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From Wikipedia, the free encyclopedia

A lyricist is a writer who specializes in song lyrics. A singer who writes the lyrics to songs is a singer-lyricist. This differentiates from a singer-songwriter, who also composes the song's melody in addition to the lyrics.



Collaboration takes different forms. Some composers and lyricists work closely together on the song, with each having an input into both words and tune. Often a lyricist will fill in the words to a tune already fully written out. Dorothy Fields worked in this way. Lyricists have often added words to an established tune, as Johnny Burke did with the Erroll Garner tune Misty. Some partnerships work almost totally independently, for example, Bernie Taupin famously writes lyrics and hands them over to Elton John, who then sets them to music, with minimum interaction between the two men.

Religious songwriting

In the Christian hymn-singing tradition, many of the best-loved pieces have words written to fit existing melodies. The Christmas carol, What Child Is This, had its words set to an old English folk tune that formerly was a lover's lament, Greensleeves. The English composer Ralph Vaughan Williams famously set existing poems, by men like William Cowper and Charles Wesley, to traditional folk tunes to create hymns, many of which he published in the English Hymnal. A different way in which this happened was the marriage of non-related words and tune, a well known example being The Star-Spangled Banner, the national anthem of the United States, with words written by Francis Scott Key strictly as a poem, which was later set to the tune of an old drinking song.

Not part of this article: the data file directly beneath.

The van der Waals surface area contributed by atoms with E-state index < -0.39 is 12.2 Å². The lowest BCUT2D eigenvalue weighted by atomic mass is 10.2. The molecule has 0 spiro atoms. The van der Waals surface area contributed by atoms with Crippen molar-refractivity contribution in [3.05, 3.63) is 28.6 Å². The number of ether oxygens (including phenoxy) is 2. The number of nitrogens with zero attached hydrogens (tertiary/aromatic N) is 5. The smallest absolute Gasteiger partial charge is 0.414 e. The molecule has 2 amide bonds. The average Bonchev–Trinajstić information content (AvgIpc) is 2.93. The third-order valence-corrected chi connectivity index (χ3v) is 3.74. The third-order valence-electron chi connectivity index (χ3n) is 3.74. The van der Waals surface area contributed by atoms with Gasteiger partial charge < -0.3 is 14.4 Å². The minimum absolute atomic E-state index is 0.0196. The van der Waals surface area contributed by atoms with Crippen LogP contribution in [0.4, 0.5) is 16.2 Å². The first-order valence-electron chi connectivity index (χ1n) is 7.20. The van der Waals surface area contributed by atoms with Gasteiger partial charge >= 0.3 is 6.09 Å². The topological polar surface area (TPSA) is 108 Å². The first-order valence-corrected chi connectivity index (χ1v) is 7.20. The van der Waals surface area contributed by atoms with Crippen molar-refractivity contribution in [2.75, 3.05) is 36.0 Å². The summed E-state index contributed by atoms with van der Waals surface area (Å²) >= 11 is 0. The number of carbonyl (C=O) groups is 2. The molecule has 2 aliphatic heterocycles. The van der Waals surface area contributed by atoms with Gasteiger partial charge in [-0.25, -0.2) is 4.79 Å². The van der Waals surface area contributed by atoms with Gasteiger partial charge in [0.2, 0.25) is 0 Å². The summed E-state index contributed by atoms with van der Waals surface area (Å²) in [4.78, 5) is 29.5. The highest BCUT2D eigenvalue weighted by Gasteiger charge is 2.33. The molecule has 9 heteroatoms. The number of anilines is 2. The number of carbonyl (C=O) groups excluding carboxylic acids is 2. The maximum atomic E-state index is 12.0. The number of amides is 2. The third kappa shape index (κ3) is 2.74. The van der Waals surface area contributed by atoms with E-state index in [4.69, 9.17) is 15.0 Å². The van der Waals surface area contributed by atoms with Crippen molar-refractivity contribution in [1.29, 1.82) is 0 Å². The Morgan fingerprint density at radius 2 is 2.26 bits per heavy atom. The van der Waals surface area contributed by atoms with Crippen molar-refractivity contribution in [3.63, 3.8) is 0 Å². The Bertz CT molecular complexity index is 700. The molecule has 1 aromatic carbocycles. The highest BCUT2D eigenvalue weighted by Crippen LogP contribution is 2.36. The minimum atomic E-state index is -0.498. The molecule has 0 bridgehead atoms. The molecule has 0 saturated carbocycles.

Classical music

In opera, the librettist is responsible for all text, whether spoken or sung in recitative or aria.

See also

External links

Resources for Lyricists

Major Music Publishers

Major Independent Music Publishers

Performing Rights Societies in the USA

Mechanical Rights Societies in the USA



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